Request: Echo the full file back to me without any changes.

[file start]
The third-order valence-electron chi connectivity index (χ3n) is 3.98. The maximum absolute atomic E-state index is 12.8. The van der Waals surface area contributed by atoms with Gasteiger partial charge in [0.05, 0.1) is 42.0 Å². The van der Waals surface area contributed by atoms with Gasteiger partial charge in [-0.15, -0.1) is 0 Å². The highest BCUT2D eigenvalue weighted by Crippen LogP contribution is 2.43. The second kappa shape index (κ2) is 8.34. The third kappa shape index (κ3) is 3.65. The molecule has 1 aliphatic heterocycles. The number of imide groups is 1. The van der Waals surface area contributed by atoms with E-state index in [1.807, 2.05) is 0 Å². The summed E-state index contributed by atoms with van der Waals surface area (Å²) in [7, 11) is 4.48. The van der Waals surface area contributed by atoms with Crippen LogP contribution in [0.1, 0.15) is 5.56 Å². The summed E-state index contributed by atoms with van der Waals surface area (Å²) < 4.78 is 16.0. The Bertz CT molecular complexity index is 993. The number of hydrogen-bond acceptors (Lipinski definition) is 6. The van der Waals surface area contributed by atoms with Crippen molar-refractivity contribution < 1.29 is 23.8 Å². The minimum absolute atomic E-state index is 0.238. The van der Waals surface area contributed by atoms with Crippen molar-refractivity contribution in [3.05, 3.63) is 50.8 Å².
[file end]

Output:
The third-order valence-electron chi connectivity index (χ3n) is 3.98. The maximum absolute atomic E-state index is 12.8. The van der Waals surface area contributed by atoms with Gasteiger partial charge in [0.05, 0.1) is 42.0 Å². The van der Waals surface area contributed by atoms with Gasteiger partial charge in [-0.15, -0.1) is 0 Å². The highest BCUT2D eigenvalue weighted by Crippen LogP contribution is 2.43. The second kappa shape index (κ2) is 8.34. The third kappa shape index (κ3) is 3.65. The molecule has 1 aliphatic heterocycles. The number of imide groups is 1. The van der Waals surface area contributed by atoms with E-state index in [1.807, 2.05) is 0 Å². The summed E-state index contributed by atoms with van der Waals surface area (Å²) in [7, 11) is 4.48. The van der Waals surface area contributed by atoms with Crippen LogP contribution in [0.1, 0.15) is 5.56 Å². The summed E-state index contributed by atoms with van der Waals surface area (Å²) < 4.78 is 16.0. The Bertz CT molecular complexity index is 993. The number of hydrogen-bond acceptors (Lipinski definition) is 6. The van der Waals surface area contributed by atoms with Crippen molar-refractivity contribution < 1.29 is 23.8 Å². The minimum absolute atomic E-state index is 0.238. The van der Waals surface area contributed by atoms with Crippen molar-refractivity contribution in [3.05, 3.63) is 50.8 Å².